Trump's speech nailed it; let's see what he does now
When President Donald Trump delivered his first State of the Union address Tuesday night, he faced a critical challenge. Despite a year of achievements − including historic tax and regulatory reform, confirmation of conservative judges, elimination of the Islamic State's physical caliphate, repeal of the unpopular Obamacare individual mandate, a booming stock market, a growing economy and unemployment near 45-year lows − Trump's approval rating on the eve of his address was just 38 percent.
A president this successful should not be this unpopular.
Stepping up to the lectern of the House of Representatives, Trump had an opportunity to change this dynamic and expand his base, by making the case for his presidency to tens of millions of Americans who support many of his policies but don't yet support him.
He seized that opportunity. Unlike most presidents, who wait till the end of their address to call out heroes in the gallery, Trump began doing so at the outset. It was a brilliant move. He called out Coast Guard Petty Officer Ashlee Leppert, who rescued victims of Hurricane Harvey, and beloved Congressman Steve Scalise, R-La., who survived an assassination attempt and returned to work just three and a half months later. Starting with these stories was deeply unifying and cut through the cloud of contempt emanating from the Democratic side of the aisle − forcing everyone in the chamber to rise and applaud.
Trump then used these stories to make an appeal to Democrats: "It is not enough to come together only in times of tragedy," the president said. "Tonight, I call upon all of us to set aside our differences, to seek out common ground and to summon the unity we need to deliver for the people we were elected to serve." House Minority Leader Nancy Pelosi looked ridiculous as she sat stone-faced, hands folded in her lap, amid the loud applause that filled the chamber.
Trump then appealed to black and Hispanic Americans who did not support his election, noting that "African American unemployment stands at the lowest rate ever recorded, and Hispanic American unemployment has also reached the lowest levels in history." He declared that "we want every American to know the dignity of a hard day's work. We want every child to be safe in their home at night" and promised to "lift our citizens from welfare to work, from dependence to independence, and from poverty to prosperity." He promised to "embark on reforming our prisons to help former inmates who have served their time get a second chance."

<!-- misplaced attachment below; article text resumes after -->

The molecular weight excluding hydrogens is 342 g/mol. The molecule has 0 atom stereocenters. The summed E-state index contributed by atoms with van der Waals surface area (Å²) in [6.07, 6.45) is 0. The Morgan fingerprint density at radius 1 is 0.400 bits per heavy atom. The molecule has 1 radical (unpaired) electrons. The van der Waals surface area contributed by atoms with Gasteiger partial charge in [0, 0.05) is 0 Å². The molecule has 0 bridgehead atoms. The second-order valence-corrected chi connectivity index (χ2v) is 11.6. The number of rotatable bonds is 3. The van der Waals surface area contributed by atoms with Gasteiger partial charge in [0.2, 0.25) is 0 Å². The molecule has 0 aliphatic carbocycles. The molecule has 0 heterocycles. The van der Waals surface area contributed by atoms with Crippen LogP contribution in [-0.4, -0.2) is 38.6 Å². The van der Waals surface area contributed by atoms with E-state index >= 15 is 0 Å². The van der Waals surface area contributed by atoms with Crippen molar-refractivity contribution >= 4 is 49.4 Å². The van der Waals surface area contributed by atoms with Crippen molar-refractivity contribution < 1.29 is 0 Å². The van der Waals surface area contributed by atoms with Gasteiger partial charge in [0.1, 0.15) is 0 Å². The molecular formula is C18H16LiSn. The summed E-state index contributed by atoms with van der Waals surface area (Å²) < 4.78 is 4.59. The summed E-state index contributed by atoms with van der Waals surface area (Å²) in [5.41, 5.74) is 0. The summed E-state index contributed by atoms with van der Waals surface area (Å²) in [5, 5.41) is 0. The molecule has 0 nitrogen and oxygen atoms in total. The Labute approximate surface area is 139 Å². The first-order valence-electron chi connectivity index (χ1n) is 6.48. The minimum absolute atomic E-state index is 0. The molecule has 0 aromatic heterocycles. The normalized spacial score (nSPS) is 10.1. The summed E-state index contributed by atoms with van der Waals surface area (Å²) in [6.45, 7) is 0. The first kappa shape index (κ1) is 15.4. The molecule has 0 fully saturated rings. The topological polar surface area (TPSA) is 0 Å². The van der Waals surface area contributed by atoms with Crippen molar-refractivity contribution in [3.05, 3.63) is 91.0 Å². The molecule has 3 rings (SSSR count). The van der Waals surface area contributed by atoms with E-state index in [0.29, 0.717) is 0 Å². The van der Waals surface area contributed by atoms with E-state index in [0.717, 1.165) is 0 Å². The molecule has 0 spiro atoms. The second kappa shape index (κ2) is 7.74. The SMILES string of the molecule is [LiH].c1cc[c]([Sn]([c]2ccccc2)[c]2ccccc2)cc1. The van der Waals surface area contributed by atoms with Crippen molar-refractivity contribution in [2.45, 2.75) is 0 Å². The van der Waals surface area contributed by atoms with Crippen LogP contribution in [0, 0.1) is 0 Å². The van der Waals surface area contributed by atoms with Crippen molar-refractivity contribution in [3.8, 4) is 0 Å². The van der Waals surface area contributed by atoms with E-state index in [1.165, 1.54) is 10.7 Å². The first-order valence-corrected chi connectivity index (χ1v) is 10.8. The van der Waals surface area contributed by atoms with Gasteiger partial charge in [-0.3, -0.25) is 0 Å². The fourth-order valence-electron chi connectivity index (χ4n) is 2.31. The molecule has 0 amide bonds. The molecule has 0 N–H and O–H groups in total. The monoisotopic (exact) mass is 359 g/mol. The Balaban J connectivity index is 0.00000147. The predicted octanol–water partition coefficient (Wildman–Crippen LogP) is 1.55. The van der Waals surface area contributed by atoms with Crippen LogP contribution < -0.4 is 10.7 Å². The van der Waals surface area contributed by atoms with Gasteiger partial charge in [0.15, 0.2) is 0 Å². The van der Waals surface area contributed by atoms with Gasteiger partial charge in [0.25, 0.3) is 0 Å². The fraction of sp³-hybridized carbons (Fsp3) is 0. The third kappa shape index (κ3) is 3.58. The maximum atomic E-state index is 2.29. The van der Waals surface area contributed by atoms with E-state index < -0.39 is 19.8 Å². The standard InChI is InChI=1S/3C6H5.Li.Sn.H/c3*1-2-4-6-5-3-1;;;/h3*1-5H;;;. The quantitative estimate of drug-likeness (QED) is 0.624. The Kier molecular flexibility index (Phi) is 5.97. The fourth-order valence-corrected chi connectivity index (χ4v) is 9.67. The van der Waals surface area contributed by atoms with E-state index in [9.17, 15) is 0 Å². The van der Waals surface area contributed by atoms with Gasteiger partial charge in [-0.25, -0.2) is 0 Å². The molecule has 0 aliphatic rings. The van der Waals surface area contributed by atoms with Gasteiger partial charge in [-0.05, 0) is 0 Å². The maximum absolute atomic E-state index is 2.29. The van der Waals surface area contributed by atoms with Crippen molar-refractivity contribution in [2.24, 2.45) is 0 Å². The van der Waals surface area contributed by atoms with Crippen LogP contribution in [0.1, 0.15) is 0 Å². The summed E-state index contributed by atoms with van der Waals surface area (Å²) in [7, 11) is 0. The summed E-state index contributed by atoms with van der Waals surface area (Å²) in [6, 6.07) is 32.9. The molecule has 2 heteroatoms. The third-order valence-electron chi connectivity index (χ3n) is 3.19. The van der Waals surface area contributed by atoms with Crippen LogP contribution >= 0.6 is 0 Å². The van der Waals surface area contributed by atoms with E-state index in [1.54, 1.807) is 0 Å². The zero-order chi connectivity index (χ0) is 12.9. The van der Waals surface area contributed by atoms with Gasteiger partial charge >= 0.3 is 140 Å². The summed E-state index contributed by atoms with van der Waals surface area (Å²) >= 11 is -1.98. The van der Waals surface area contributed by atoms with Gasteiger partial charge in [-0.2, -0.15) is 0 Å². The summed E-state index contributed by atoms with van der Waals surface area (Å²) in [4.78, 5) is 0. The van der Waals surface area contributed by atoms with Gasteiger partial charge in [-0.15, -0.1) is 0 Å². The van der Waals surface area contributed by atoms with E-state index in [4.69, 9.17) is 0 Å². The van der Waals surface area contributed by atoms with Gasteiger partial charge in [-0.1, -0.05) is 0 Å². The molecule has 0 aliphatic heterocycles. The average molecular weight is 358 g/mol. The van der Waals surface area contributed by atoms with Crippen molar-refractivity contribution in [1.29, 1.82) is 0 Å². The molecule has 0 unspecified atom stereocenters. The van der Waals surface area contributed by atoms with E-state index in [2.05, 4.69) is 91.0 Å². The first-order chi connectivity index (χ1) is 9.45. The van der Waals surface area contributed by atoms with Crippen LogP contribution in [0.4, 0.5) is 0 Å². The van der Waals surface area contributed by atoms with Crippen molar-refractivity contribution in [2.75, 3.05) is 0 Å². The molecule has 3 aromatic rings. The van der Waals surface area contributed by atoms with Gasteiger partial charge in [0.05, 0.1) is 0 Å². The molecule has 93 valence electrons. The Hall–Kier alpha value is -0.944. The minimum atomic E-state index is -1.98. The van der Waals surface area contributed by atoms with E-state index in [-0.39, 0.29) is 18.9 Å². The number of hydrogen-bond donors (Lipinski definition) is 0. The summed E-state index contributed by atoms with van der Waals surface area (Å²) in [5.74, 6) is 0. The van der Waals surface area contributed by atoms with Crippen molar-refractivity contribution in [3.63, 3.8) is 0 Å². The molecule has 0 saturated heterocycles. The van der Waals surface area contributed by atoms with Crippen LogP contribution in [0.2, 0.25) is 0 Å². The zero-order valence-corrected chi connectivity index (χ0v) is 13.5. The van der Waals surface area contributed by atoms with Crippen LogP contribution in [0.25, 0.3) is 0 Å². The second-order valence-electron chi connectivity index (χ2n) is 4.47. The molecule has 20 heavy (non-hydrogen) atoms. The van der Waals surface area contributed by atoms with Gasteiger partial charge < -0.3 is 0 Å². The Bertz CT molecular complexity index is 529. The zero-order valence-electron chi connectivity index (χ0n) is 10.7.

He next extended "an open hand to work with members of both parties, Democrats and Republicans" to "craft a bipartisan approach to immigration reform." He asked Democrats to join him in producing an infrastructure bill that generates at least $1.5 trillion in new investments. He endorsed popular bipartisan priorities such as workforce development, job training and vocational education, as well as additional funding to fight the opioid epidemic and "Right to Try" legislation to give dying Americans access to lifesaving experimental drugs. He backed Democratic priorities such as paid family leave.
And throughout it all, he continued to weave stories that pulled at the heartstrings of the members in the chamber and the viewers at home: an Albuquerque police officer and his wife who adopted the child of a homeless heroin addict; two families who lost children to MS-13 gang violence; an Air Force veteran who became an Immigration and Customs Enforcement agent and led an operation that took hundreds of gang members off the streets; an Army staff sergeant who won a Bronze Star running into a booby-trapped building in Syria to save a fellow warrior wounded by an improvised explosive device; the family of Otto Warmbier, a college student who died after imprisonment by the North Korean regime; and a courageous defector who traveled thousands of miles on crutches across China and Southeast Asia to escape to freedom.
His speech was moving. It was reasonable. It was bipartisan. And it worked. A CBS News-YouGov instant poll found that 75 percent of viewers approved, while only 25 percent disapproved. Those who approved included 97 percent of Republicans, 72 percent of independents and even 43 percent of Democrats. Not bad for a president with only 38 percent approval.
In other words, Trump won over a lot of Americans − at least for the night. He created an opening. Let's see what he does with it.
Marc Thiessen writes a twice-weekly column for The Post on foreign and domestic policy. He is a fellow at the American Enterprise Institute, and the former chief speechwriter for President George W. Bush.
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